About Anxiety
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Introduction to the Fight or Flight Response

Denise Griswold, MSc, LCAS
Introduction to the Fight or Flight Response

Excess anxiety can cause disruption in a person’s life and many state that they cannot have a good life without anxiety. It is often overlooked that anxiety can be a positive state of being. Anxiety itself is a biological process designed to keep you safe from harm. It's perhaps one of the most important tools your body has to stay safe in danger, and without it, you may not be here today.

The problem is not anxiety. The problem is an anxiety disorder. That's when anxiety - also known as your fight or flight response - is triggered when no danger is present.

Understanding the Fight or Flight Response

Even though there are many different types of anxiety disorders, all of them relate to the fight or flight response. It'll give you more information about how your anxiety works and what you can do to manage it.

The Fight or Flight System

Imagine you live in a world surrounded by predators. You're walking along and suddenly an angry tiger is directly in your path. What do you do?

Without your fight or flight system, you'd probably do nothing. You'd be unable to fear the tiger, so you wouldn't know that you need to run away. Even if you did, you'd have nothing helping you. It would be like getting into a fight but being unable to use much strength or respond very quickly.

That's why you have a fight or flight response. That response is a flood of changes to your hormones, neurotransmitters, and body to prepare you to immediately run away or fight. It's designed to cover all of the bases: improving blood flow to the areas that need it, keeping your body cool, providing you with more energy, helping you see and respond more quickly, improving your mindset, etc.

Thanks to the fight or flight system, you'd immediately know to feel fear when you see the tiger, you'd have the energy to run away, and you wouldn't hurt your body in the process. 

How Fight or Flight Becomes an Anxiety Disorder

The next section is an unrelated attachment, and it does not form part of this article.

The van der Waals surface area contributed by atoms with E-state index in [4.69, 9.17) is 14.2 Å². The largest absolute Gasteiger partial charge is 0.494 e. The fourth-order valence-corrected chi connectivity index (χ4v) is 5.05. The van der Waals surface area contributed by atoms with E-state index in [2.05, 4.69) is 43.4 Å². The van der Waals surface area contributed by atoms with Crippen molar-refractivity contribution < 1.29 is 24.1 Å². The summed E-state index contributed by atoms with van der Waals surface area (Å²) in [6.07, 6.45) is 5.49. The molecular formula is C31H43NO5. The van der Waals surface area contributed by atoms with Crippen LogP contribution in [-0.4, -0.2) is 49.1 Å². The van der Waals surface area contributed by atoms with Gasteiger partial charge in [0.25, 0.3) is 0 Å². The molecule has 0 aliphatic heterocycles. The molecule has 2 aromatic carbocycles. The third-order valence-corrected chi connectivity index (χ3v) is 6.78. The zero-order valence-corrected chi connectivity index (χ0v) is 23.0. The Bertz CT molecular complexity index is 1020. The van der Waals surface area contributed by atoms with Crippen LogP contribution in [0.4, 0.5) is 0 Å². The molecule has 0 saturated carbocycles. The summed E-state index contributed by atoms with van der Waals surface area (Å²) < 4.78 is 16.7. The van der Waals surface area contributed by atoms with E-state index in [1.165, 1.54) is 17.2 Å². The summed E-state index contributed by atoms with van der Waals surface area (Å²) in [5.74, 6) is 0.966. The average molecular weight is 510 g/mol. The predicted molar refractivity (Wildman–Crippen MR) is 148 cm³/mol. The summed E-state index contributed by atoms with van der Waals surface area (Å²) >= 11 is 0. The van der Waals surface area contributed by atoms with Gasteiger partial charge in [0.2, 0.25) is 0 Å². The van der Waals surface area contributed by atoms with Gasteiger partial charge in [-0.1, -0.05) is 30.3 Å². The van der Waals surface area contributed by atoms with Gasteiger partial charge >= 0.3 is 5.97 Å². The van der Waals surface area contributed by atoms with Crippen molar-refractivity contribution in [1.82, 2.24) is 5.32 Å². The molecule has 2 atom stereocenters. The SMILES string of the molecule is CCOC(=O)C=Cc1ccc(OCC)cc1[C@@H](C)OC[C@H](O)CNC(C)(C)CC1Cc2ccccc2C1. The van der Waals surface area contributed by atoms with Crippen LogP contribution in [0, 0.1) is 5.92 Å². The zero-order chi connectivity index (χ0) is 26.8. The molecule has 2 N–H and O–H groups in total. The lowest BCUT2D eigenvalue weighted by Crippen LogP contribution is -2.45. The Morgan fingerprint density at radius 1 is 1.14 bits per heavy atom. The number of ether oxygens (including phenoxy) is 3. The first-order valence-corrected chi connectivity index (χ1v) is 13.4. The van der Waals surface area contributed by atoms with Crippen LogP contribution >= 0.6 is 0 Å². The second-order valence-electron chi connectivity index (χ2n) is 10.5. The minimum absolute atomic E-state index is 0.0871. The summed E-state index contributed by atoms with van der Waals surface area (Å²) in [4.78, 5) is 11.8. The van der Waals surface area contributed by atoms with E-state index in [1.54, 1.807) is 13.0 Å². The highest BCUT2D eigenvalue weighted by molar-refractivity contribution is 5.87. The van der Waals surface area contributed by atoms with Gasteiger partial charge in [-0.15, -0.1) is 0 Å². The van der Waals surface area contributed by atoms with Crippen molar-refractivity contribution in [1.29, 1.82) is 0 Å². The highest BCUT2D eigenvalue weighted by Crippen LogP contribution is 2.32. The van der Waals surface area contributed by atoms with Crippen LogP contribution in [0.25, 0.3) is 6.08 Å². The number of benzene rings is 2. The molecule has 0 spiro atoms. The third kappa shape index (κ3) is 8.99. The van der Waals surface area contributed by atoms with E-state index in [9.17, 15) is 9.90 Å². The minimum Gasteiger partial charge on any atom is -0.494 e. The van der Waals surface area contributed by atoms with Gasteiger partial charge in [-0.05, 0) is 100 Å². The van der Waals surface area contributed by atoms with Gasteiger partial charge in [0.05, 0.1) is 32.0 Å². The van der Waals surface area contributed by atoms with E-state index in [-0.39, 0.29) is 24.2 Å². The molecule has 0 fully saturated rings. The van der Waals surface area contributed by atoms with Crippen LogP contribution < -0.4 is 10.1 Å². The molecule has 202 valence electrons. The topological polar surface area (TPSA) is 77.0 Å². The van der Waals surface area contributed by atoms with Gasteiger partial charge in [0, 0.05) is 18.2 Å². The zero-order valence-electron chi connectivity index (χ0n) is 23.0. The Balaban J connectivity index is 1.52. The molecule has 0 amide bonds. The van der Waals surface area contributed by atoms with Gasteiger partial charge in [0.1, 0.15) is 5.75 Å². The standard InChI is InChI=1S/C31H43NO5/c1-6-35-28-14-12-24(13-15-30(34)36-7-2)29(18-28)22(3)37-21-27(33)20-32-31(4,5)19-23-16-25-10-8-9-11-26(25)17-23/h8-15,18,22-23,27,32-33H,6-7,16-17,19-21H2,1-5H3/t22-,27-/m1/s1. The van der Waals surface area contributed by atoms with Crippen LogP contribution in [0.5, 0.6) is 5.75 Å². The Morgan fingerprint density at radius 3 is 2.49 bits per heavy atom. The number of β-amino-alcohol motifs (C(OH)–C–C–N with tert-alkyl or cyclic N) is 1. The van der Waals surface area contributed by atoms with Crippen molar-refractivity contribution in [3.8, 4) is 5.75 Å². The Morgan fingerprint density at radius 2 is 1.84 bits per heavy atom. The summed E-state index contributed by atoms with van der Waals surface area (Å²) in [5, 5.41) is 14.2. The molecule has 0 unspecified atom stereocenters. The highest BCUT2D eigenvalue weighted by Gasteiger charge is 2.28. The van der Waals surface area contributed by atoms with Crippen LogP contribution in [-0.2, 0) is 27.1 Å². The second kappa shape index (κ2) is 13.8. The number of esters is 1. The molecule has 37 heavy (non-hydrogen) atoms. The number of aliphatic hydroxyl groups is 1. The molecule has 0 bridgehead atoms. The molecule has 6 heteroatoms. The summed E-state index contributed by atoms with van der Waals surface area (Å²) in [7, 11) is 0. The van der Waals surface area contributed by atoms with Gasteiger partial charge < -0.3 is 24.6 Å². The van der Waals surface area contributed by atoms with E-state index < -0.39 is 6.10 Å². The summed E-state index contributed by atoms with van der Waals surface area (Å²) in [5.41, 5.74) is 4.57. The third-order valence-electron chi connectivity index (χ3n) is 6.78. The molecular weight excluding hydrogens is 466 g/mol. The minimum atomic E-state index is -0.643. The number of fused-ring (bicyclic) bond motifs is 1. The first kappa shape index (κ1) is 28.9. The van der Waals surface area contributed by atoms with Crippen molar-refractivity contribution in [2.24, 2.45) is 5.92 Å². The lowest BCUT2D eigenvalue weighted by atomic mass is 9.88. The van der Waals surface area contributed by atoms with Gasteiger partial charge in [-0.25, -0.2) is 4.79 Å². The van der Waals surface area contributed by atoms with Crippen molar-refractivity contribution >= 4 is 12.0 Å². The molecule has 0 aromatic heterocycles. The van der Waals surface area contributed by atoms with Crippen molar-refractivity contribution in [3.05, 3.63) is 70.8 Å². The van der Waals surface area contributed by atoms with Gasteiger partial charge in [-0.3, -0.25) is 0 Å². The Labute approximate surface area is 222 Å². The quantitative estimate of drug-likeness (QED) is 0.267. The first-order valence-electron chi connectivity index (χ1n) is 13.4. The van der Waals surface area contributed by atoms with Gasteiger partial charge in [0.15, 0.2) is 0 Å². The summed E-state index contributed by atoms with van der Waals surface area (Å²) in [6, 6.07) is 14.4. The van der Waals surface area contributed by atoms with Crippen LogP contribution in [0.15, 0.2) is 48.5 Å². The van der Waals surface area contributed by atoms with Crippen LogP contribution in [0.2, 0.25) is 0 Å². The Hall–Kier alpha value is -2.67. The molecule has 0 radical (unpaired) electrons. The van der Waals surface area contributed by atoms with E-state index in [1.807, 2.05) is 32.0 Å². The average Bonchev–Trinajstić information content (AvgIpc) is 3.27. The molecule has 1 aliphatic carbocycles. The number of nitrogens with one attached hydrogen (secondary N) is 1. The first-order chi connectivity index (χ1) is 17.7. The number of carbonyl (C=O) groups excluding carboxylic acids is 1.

Now that we have determined that your fight or flight system actually is useful we can differentiate the difference between anxiety (fight or flight response) and anxiety disorders. 

The problem isn't your fight or flight system. The problem is your fight or flight system activating when no danger is present. It's when your fight or flight symptom is essentially malfunctioning in a way that causes you to experience the effects of the system without any justifiable cause.

Why this system malfunctions isn't always clear. Chances are it has to do with numerous issues, including:

As you can see, the cause of anxiety disorders is fairly complex, and there's no easy way to figure out what the exact issue is. But at the same time, there are certainly some contributing factors that are well established and likely to play a significant role.

Symptoms of the Fight or Flight System

It may be misleading to call the fight or flight effects "symptoms" since the issue is not a disease, but rather a healthy way to stay safe from danger. The following are some of the effects that can be directly attributed to the activation of this response, and why they occur:

These are all immediate effects of the fight or flight response and as you now know, the fight or flight response was designed to help with short-term dangerous situations. The fact that it is not intended to be activated long term is why there are some symptoms of anxiety that do not show up on the list of fight or flight reactions. For example, anxiety often causes muscle tension. This is not due to the direct actions of the fight or flight response, but the stress that the response puts on your body if maintained long term.

How to Rebuild a Healthy Fight or Flight Response

The fight or flight system is a natural instinct, and one that you cannot and should not want to eliminate. Even though this is an automatic process, your mental health and coping ability can control it to prevent unnecessary activation.

So how do you address your mental health effectively?

It starts with exercise, which should be priority number one. Exercise releases neurotransmitters that improve mood, burns away stress hormone and adrenaline, tires muscles to reduce anxiety symptoms and more. Exercise has been compared to some of the leading anti-anxiety medications and come out tied or ahead, all without a single chemical. If you're not exercising yet, you should be.

Healthy living in general can play a role too. While anxiety doesn't usually develop because of the foods you eat or your lifestyle choices, studies have shown that anxiety coping is better when you get a full night's sleep, drink enough water, and try your best to cut down on stress producing activities. Diet hasn't been shown to play a strong role in anxiety, but since a healthier diet can help you feel better in general, it may be of benefit too.

There are also countless anxiety treatments available that appear to help people regain control of their mental health, which in turn controls their fight/fight response. Therapy is incredibly valuable, medications and herbal supplements appear to work, and several alternative and at-home treatments seem to be very effective at relieving anxiety.

Article Resources
  1. Jansen, Arthur SP, et al. Central command neurons of the sympathetic nervous system: basis of the fight-or-flight response. Science 270.5236 (1995): 644-646.
  2. Curtis, Brian M., and James H. O'Keefe Jr. Autonomic tone as a cardiovascular risk factor: the dangers of chronic fight or flight.Mayo Clinic Proceedings.Vol. 77.No. 1.Elsevier, 2002. 
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